“How do you test a golf ball?”

It’s a fairly straightforward question but as you can imagine, when your focus is designing and developing the #1 ball in golf there are countless paths and roads that the journey to finding the answer will take. However, the one constant is that this journey always starts with the golfer.

And our player research team is on the front lines of this mission each and every day. From traveling around the globe to test prototypes with golfers of every skill level to hitting thousands of golf balls to record launch conditions, this team plays a critical role in the golf ball R&D process.

Collecting the launch condition data and working with golfers to understand how they are approaching impact is essential to developing the tests that will help guide product development.

“Whatever launch condition we achieved with the players we want to try and replicate that with a robot,” said Product Testing Manager Rich Daprato.

“Because of the repeatability of the robot we can test large amounts of samples and get real tight data groups.”

Armed with the data, the robots get to work on specific tests but then the journey comes back full circle as product validation is only achieved after extensive player testing.

“We want to know who you are and why you love the game and how we can make products that perform best for you,” said Player Research Supervisor Karen Gray.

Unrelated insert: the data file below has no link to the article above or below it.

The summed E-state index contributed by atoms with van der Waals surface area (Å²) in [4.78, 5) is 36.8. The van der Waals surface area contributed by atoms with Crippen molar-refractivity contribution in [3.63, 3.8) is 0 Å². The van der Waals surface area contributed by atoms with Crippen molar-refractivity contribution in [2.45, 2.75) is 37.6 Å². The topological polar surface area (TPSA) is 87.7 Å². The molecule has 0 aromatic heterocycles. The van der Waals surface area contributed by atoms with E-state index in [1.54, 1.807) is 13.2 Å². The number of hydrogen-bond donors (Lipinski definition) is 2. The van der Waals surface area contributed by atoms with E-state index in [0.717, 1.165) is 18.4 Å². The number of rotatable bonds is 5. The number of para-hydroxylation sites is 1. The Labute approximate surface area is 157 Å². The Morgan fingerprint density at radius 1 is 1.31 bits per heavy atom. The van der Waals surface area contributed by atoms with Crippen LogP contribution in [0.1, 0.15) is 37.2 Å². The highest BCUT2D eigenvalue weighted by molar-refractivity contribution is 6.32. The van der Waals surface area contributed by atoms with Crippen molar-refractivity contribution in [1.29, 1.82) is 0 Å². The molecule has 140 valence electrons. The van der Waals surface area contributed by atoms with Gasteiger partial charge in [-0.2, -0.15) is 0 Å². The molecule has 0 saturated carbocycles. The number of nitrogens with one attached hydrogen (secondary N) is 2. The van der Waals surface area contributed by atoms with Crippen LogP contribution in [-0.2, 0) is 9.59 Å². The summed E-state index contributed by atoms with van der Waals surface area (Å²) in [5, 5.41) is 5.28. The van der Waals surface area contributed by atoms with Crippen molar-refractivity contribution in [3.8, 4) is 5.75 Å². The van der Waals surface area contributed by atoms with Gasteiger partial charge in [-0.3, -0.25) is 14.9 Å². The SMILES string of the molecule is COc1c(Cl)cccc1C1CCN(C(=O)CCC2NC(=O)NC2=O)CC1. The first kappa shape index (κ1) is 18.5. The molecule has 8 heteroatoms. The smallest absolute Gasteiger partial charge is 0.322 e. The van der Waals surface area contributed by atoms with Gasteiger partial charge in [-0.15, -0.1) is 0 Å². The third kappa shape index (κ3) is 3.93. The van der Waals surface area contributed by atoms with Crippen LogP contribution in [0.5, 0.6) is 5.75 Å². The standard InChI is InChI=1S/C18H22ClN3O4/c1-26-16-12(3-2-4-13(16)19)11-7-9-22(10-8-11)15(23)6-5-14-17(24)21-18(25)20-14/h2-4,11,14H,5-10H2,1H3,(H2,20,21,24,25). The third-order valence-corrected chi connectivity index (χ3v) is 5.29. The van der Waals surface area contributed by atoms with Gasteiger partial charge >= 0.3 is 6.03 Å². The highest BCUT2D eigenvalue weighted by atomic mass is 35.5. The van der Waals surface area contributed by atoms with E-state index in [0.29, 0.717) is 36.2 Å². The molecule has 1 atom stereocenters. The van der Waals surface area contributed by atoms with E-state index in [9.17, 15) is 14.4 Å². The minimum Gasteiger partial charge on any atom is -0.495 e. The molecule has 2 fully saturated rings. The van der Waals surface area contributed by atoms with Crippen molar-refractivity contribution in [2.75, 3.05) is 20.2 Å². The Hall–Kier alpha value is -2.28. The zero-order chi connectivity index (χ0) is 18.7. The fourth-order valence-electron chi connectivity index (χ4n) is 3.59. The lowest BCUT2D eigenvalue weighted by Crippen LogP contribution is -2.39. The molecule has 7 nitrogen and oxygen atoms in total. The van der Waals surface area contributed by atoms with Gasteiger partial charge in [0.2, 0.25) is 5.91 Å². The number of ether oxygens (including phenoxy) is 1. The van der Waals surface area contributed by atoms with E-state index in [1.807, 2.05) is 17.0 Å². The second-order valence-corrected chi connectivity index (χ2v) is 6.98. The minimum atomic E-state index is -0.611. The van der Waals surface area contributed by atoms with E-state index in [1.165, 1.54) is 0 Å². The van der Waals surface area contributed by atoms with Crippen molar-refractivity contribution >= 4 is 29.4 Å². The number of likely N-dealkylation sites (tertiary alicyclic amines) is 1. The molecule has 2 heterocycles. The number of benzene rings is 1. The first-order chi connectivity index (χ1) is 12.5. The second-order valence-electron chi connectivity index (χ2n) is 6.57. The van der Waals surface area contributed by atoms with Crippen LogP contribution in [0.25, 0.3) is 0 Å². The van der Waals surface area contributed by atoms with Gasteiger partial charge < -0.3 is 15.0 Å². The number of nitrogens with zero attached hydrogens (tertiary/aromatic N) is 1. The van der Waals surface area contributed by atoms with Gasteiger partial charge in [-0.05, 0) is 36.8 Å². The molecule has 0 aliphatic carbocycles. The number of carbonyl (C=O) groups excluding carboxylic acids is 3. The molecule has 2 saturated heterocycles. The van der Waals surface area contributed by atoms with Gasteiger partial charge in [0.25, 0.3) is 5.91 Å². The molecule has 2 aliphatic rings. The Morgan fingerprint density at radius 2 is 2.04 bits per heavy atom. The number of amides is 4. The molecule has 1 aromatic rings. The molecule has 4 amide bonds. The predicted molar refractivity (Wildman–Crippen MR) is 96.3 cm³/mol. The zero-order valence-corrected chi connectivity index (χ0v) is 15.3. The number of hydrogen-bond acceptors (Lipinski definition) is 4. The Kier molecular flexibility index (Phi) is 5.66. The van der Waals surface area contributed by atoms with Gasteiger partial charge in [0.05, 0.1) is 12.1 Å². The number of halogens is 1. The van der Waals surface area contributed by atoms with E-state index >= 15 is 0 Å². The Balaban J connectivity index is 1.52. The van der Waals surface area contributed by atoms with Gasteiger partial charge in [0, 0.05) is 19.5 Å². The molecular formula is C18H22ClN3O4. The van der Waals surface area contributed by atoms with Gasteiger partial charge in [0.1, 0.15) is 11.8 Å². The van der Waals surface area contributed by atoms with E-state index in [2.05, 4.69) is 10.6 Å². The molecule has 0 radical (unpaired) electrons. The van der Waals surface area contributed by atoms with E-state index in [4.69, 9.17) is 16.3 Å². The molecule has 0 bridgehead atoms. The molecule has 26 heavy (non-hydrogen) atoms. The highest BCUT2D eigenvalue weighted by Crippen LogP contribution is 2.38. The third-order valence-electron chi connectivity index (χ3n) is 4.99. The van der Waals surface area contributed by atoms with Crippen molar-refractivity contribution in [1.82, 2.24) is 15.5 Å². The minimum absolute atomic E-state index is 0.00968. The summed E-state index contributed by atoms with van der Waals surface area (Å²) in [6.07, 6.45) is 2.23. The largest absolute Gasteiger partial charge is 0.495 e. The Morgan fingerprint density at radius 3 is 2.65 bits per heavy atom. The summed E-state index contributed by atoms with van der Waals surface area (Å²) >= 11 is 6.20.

So how do you a test a golf ball?

It’s a long process that involves a lot of people and best-in-class technology but most importantly, it begins and ends with the golfer.

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The “low checker,” the “skipper” or the “one hop and stop shot” – it has many names and it’s one shot that just about every golfer would love to add to their short game arsenal.

Seeing a ball stop on a dime next to the pin is a thrill every golfer wants to experience, and with the help of Titleist Staff Professional James Sieckmann, we can all learn how to hit this shot. 

James' keys to keeping the ball low, with a lot of spin in order to maximize control. 

>> Keep the hands close to the body with a lot of hinge on the take-away.

>> Stay on top of the ball during the backswing.

>> Shift your weight towards the target on the down swing. 

Take these tips to the practice range and check out the entire collection of 18 Shots videos by clicking on the image below. 

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We continue our exploration of the new technology and benefits featured in the 915 family of metals with a closer look at the Radial Speed Face design. We went behind the scenes to ask the experts and here is what they had to say… 

Working in combination with the Active Recoil Channel, the Radial Speed Face increases ball speed on off-center hits for more distance and more consistent speeds across the clubface.